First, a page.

Memory card write speed classes are graded on a scale from 2 to 10:

  • Class 2 – Minimum 2MB/s write speed
  • Class 4 – Minimum 4MB/s
  • Class 6 – Minimum 6MB/s
  • Class 10 – Minimum 10MB/s
  • U1 – Minimum 10MB/s (Ultra High Speed 1)
  • U3 – Minimum 30MB/s (Ultra High Speed 3)

A Class 10, U1, or U3 card is recommended at a minimum for any HD video or moderate resolution still photography. However, the class ratings only indicate minimum speeds. The real-world write speeds of cards within the same class can still vary significantly.

Bus interface speeds

SD cards also have bus interfaces that transfer data between the memory card and camera. These ratings are more relevant than write speed classes at the high end:

  • UHS-I – 104MB/s maximum interface speed
  • UHS-II – 312MB/s interface speed
  • UHS-III – 624MB/s interface speed

High-end SD cards will specify max read and write speeds up to 160MB/s and beyond, but still use the UHS-I bus which caps out at 104MB/s. To take full advantage of the fastest SD cards, your camera needs UHS-II or UHS-III interface support.

Real-world card speeds

A memory card’s real-world performance can meet, exceed, or fall short of its speed rating. Speed is impacted by:

  • Camera’s memory interface – UHS-I vs UHS-II slot
  • Bus transmission overhead
  • Camera’s image processor and shutter speed
  • Shooting burst mode vs single shots

Bus transmission overhead and camera image processors can bottleneck maximum interface speeds. Memory cards may have extra “hidden” speed margin above the rated specs to compensate for this. You’ll see significantly faster performance using a 95MB/s UHS-I card in a UHS-II camera than a 95MB/s UHS-I card in a UHS-I camera, for example.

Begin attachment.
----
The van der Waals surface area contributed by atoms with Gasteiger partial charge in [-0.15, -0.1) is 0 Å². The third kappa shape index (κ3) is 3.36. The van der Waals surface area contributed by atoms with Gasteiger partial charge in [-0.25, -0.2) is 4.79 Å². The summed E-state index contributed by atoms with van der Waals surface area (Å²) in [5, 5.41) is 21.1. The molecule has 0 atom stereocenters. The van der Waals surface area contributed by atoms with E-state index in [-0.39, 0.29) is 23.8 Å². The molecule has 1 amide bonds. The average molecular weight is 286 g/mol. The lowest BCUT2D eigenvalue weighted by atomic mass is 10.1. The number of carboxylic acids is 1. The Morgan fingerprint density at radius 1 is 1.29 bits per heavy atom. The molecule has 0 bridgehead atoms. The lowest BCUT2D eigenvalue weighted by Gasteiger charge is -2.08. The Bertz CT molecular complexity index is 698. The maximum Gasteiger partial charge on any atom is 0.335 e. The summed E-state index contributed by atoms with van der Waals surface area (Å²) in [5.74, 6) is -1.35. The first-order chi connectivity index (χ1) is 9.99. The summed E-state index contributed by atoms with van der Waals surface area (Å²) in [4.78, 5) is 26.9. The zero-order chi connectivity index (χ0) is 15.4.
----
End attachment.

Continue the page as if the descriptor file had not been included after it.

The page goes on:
When shopping for the fastest memory card, real-world read and write speeds are as important as interface ratings. User benchmarks help identify the fastest cards for your particular camera model and shooting style.

Card reliability and durability

A memory card’s reliability and durability are crucial. A card failure could result in irretrievable data loss or camera downtime at a key moment. Here are factors to consider for card reliability:

  • Reputable brand – Stick with major brands known for quality.
  • Vibration and shock rating – Cards rated to survive drops and vibration.
  • Temperature range – Industrial cards handle extreme cold/heat.
  • Error correction – Cards with ECC and wear leveling for long life.
  • Warranty – Look for a solid manufacturer warranty.

Higher end cards marketed for professional use offer enhanced durability ratings and longer warranties. You’ll pay more for pro-level reliability, but the cost of a card failure is high.

When to replace a memory card

With good care, today’s memory cards can last for years of use. However, there are signs indicating a card should be retired and replaced:

  • Slow performance – Long write times and buffer errors.
  • Frequent corruption – Images and video files corrupted.
  • Bad sectors – Card stops working, marked bad sectors.
  • Old age – More than 2-3 years old with heavy usage.

Replacing cards as a precaution every few years helps avoid failures at inopportune moments. Keep the old cards as backup until confirming the data transfers successfully to a new card.

Tips for memory card care

To maximize the lifetime and performance of memory cards, keep these tips in mind:

  • Handle carefully – Don’t bend, drop, or expose cards to major shocks.
  • Store safely – Keep cards in protective cases away from moisture and dust.
  • Use the right slot – Don’t force a card into the wrong slot.
  • Don’t overwrite – Erase cards before reusing, don’t just delete some files.
  • Offload regularly – Transfer images off the card to make space.
  • Format the card – Use in-camera formatting, not a computer.

Avoiding mishandling of the cards and Practice good file management will help your memory cards survive drops, vibration, extreme temperatures, and years of reliable service.


Getting the right memory card for your camera is about more than just capacity. Understanding card formats, speeds, durability, and proper care leads to selecting memory cards that perform reliably under your shooting conditions. Research which card specifications are required for your camera features and shooting style. Investing in high quality cards from reputable brands is worthwhile for serious photographers and videographers who depend on their cameras.